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In a singular experience, Oude Kerk in Amsterdam brings together art and architecture, heritage and history in their latest exhibit Poems for Earthlings. In this immersive installation, artist Adrián Villar Rojas presents to us his exploration of the relationship between mankind’s impact on the environment and vice versa. He calls into question the complexities of our relationship with heritage and its preservation, using the Oude Kerk to bring to light its historical value in the modern metropolitan we know as Amsterdam. Through objects and sounds placed within the interior of the Oude Kerk, Villar Rojas references the World Wars, which pervaded Europe in the 1900s when heritage and culture was protected and cultivated at an exalted scale.
Adrián Villar Rojas was born in 1980 and raised in Rosario, Argentina; he went on to study at the Fine Arts University where he formally began his artistic pursuits. He lives and works nomadically, which allows him to immerse himself deeply into a number of sites across the globe. His works engages with a number of themes - notably, one of them being the idea of temporality and preservation. His practice simultaneously embodies the concept itself, as his artworks are usually broken down and destroyed post the exhibition. Villar Rojas’ project seemingly operates against the notion of commodity, undermining the tacit rules which ensure an effective circulation in the art world: endurance, reproduction, trading, and transport. That being said, Villar Rojas has showcased at a number of notable institutions including the Venice Biennale (Italy, 2011), Serpentine Galleries (United Kingdom, 2013), Metropolitan Museum of Art (United States of America, 2017) and many more.
Keeping true to his nature as a practitioner, Villar Rojas began his installation at Oude Kerk by immersing himself fully into its social, cultural, geographical, and institutional environment. Director and curator Jacqueline Grandjean said, ‘Adrián Villar Rojas’ sensitive exploration of the context of the Oude Kerk, making a connection between heritage protection and the preservation of nature, creates new insights in its meaning to us as humans’.
Oude Kerk literally translates to English as ‘old church’, and is the oldest building in the city, located in the heart of Amsterdam’s Red Light District. The building was consecrated in 1306, making it over 700 years old. The architectural beauty underwent extensive restoration from 1955 to 2013 and now presents itself as a didactic and dynamic space for contemporary art, exploring the layered relationship between heritage and art.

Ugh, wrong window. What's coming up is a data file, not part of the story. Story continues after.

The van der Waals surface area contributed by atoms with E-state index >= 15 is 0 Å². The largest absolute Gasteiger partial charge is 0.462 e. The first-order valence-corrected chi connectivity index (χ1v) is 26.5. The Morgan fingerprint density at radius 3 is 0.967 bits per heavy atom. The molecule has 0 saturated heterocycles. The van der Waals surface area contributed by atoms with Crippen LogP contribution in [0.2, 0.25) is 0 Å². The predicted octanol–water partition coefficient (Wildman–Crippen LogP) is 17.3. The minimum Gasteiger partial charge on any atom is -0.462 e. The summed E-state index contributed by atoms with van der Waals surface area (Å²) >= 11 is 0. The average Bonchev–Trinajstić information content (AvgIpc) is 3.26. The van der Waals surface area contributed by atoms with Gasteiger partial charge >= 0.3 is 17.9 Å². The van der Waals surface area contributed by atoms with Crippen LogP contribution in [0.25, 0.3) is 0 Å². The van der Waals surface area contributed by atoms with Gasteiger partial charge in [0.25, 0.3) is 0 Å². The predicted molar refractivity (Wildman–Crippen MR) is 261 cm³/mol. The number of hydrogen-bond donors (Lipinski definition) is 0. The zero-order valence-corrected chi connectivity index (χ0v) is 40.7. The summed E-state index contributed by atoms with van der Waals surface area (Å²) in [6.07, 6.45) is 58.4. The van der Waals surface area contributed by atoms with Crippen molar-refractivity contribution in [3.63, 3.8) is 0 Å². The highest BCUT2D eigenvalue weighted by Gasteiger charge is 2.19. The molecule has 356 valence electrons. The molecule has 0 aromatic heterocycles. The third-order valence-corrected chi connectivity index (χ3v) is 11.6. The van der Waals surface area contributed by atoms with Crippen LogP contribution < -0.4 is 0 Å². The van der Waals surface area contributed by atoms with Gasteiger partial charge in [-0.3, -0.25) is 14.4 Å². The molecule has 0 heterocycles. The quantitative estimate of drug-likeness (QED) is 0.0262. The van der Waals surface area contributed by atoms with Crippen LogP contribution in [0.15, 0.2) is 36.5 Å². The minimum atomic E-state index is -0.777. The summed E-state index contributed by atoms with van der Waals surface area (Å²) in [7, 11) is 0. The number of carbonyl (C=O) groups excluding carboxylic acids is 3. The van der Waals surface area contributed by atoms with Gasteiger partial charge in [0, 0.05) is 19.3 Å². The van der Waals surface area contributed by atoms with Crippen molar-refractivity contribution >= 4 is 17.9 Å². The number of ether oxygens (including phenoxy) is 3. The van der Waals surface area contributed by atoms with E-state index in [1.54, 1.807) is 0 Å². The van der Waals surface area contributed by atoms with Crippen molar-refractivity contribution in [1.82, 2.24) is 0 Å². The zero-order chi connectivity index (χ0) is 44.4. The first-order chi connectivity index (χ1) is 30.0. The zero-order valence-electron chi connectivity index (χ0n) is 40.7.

Villar Rojas opens up the viewers’ mind through his insightful understanding of concepts of wealth and heritage. He goes on to explain, “Accumulation of matter with symbolic value has always been a key human behaviour once ‘humanity’ got to some point of its development. From tools to ornaments, from ‘art’ and monuments to machinery and information, from territories and populations to gold and currency, humans – especially powerful ones, organised in classes, corporations, colonial nations, empires – accumulate, preserve and inherit matter, also known as wealth”. He uses sandbags stacked in the halls of the museum as a metaphor for the protection and preservation of heritage, a symbol in his artistic vocabulary since 2015.
In a first, Villar Rojas introduces sound as an important part of his installation, using it to delve into cultural idiosyncrasies of the Anthropocene. The sounds reference an examination of people’s materialist culture, and he says, “The creation of museums crystallized this inherent vice, preserving for instance, armours and swords from the French-British battles of the XV century. But, where are the sounds of those traces of bloodshed between the two reigns? Where are all the painful shouts, the clash of the iron against and through the iron, the whistle of a thousand arrows stubbing the air? Where are the endless crying of all the mothers mourning the dead of all the wars? Forever lost, may be the answer”.
Poems for Earthlings by Adrián Villar Rojas will be on display at Oude Kerk from November 21 2019-April 26, 2020.
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